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Re: [csmith-dev] Has anyone ever graphed "-O3 bugginess" by GCC version?

Hi Arthur, I don't know that this specific issue has been looked at. I agree that it's interesting!

The issue I have with using Csmith as the basis for this evaluation is that it's not really clear there there's a relationship between how Csmith triggers bugs and how programs we really care about trigger bugs.


On 9/3/15 3:04 AM, Arthur O'Dwyer wrote:
John, mailing-list-ers,

I was just thinking about whether it makes sense to use -O2 or -O3 for
compiling production software these days. Back, say, 5 years ago, it was
easy for me to diss "gcc -O3" because it was so "obviously" full of
bugs. But these days, with the rise of fuzz-testing and so on, are we
seeing an increase in the reliability of "gcc -O3" to the point where
-O3 is just as reliable as -O2?

What I'm really looking for is basically a graph where the X-axis is
"GCC version" and/or "year", and the Y-axis is "bugginess", perhaps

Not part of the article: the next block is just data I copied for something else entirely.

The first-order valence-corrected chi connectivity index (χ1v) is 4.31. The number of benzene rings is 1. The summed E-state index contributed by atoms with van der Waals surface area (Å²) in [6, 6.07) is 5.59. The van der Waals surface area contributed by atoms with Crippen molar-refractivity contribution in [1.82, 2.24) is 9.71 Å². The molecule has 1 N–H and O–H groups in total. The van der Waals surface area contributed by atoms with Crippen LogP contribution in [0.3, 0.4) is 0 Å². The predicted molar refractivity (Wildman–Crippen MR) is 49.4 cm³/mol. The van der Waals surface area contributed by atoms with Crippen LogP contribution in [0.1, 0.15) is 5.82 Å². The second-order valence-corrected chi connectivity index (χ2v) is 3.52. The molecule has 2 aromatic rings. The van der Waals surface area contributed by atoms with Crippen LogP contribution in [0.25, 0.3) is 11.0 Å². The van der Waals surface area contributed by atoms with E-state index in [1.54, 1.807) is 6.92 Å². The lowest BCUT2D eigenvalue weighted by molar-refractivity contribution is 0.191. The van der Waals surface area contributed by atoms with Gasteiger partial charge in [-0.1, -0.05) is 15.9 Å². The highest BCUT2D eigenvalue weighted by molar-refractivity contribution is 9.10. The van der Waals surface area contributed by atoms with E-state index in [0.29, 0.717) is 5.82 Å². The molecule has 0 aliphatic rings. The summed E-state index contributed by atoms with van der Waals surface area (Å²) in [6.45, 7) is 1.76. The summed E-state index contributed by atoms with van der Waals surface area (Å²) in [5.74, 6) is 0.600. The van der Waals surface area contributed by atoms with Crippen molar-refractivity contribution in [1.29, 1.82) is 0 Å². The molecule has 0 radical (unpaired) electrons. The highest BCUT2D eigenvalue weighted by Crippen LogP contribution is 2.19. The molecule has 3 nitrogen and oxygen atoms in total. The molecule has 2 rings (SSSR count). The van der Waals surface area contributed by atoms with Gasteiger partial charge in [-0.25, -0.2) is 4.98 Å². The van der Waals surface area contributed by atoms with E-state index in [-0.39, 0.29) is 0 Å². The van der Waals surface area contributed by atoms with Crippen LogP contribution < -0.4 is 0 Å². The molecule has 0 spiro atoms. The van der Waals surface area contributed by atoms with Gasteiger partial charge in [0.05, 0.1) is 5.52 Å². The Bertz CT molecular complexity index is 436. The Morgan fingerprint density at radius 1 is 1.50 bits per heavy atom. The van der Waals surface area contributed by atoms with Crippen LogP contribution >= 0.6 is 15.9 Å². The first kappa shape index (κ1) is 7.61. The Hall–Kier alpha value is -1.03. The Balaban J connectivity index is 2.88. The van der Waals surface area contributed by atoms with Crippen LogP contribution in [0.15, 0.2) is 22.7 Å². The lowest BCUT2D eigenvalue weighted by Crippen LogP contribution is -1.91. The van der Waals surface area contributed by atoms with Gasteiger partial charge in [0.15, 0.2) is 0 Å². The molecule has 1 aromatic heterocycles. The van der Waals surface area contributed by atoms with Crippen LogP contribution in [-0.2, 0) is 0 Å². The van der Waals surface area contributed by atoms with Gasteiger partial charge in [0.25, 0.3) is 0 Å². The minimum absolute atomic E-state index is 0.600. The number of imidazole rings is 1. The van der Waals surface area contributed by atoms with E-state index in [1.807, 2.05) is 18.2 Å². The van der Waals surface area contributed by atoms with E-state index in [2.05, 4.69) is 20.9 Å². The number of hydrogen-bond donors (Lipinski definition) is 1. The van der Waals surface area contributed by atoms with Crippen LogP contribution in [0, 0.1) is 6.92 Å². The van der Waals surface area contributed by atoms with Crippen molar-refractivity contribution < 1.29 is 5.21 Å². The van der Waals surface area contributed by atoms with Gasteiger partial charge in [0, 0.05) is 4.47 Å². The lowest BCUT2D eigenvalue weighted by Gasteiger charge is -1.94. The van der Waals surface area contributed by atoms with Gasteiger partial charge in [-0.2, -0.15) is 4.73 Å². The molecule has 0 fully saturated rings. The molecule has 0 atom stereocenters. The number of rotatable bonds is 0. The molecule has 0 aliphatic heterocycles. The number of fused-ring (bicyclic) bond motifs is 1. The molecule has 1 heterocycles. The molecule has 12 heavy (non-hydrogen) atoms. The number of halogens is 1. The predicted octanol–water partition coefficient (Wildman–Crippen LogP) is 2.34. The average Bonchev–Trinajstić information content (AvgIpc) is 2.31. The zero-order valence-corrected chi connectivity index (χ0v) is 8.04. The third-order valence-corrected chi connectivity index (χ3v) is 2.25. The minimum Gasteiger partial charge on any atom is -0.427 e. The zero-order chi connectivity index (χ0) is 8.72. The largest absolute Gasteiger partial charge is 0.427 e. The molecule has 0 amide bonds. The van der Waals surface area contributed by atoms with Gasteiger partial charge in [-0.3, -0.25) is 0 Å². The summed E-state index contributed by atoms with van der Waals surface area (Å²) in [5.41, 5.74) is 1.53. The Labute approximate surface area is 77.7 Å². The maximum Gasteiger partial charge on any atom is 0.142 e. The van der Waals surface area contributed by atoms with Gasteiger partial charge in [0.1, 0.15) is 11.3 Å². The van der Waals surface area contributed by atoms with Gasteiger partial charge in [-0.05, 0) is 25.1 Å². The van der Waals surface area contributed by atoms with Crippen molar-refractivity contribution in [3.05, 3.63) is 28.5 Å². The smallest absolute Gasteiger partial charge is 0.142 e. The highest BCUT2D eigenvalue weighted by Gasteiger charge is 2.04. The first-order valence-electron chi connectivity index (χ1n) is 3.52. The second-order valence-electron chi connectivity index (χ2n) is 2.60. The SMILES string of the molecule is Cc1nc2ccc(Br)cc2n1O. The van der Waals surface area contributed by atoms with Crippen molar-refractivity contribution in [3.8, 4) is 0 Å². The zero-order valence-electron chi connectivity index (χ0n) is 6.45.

measured as "Csmith test cases per thousand whose -O3 output differs
from their -O0 output".
Even more interesting would be a family of these graphs, for "gcc -O2",
"clang -O2", "clang -O3", etc. That's really the part that would allow
me to find out whether my anti-O3 bias is (or was ever) justified.

John's September 2013 blog post "Are Compilers Getting More or Less
addresses a similar question, but not in exactly the terms I'm
interested in. Namely, there are only two data values on his X-axis
("2.7" and "trunk-as-of-2013"), and his Y-axis conflates -O3 bugs with
all other kinds of bugs.

Does anyone have any answers (even partial answers) related to the above
Or even any spare grad students who can tackle it? ;)

Thanks much,